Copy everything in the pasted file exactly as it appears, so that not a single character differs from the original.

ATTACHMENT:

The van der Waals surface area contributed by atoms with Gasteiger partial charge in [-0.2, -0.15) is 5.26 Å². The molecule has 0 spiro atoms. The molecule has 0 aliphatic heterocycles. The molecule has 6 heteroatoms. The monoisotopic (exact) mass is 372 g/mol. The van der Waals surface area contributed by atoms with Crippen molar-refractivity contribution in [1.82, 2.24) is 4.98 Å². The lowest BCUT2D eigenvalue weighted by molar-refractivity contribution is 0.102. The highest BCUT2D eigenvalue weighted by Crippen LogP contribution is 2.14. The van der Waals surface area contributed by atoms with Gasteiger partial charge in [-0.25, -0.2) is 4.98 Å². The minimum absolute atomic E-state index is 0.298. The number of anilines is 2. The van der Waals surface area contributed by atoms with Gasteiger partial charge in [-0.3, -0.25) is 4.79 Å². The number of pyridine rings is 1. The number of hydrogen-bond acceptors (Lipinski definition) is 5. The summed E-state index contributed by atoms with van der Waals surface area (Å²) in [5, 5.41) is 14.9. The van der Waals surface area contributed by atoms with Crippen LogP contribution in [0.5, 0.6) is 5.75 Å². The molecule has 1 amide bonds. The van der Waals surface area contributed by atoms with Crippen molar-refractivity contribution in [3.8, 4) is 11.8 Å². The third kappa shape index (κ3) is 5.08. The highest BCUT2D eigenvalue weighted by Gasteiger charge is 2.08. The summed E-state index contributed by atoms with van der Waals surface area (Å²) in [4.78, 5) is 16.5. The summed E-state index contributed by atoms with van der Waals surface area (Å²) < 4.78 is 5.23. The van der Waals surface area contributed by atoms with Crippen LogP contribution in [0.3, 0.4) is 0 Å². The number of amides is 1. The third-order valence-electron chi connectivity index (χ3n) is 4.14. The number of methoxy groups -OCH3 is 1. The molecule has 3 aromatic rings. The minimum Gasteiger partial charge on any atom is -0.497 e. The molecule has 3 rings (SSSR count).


The van der Waals surface area contributed by atoms with Gasteiger partial charge in [-0.2, -0.15) is 5.26 Å². The molecule has 0 spiro atoms. The molecule has 0 aliphatic heterocycles. The molecule has 6 heteroatoms. The monoisotopic (exact) mass is 372 g/mol. The van der Waals surface area contributed by atoms with Crippen molar-refractivity contribution in [1.82, 2.24) is 4.98 Å². The lowest BCUT2D eigenvalue weighted by molar-refractivity contribution is 0.102. The highest BCUT2D eigenvalue weighted by Crippen LogP contribution is 2.14. The van der Waals surface area contributed by atoms with Gasteiger partial charge in [-0.25, -0.2) is 4.98 Å². The minimum absolute atomic E-state index is 0.298. The number of anilines is 2. The van der Waals surface area contributed by atoms with Gasteiger partial charge in [-0.3, -0.25) is 4.79 Å². The number of pyridine rings is 1. The number of hydrogen-bond acceptors (Lipinski definition) is 5. The summed E-state index contributed by atoms with van der Waals surface area (Å²) in [5, 5.41) is 14.9. The van der Waals surface area contributed by atoms with Crippen LogP contribution in [0.5, 0.6) is 5.75 Å². The molecule has 1 amide bonds. The van der Waals surface area contributed by atoms with Crippen molar-refractivity contribution in [3.8, 4) is 11.8 Å². The third kappa shape index (κ3) is 5.08. The highest BCUT2D eigenvalue weighted by Gasteiger charge is 2.08. The summed E-state index contributed by atoms with van der Waals surface area (Å²) in [4.78, 5) is 16.5. The summed E-state index contributed by atoms with van der Waals surface area (Å²) < 4.78 is 5.23. The van der Waals surface area contributed by atoms with Crippen LogP contribution in [0.3, 0.4) is 0 Å². The number of amides is 1. The third-order valence-electron chi connectivity index (χ3n) is 4.14. The number of methoxy groups -OCH3 is 1. The molecule has 3 aromatic rings. The minimum Gasteiger partial charge on any atom is -0.497 e. The molecule has 3 rings (SSSR count).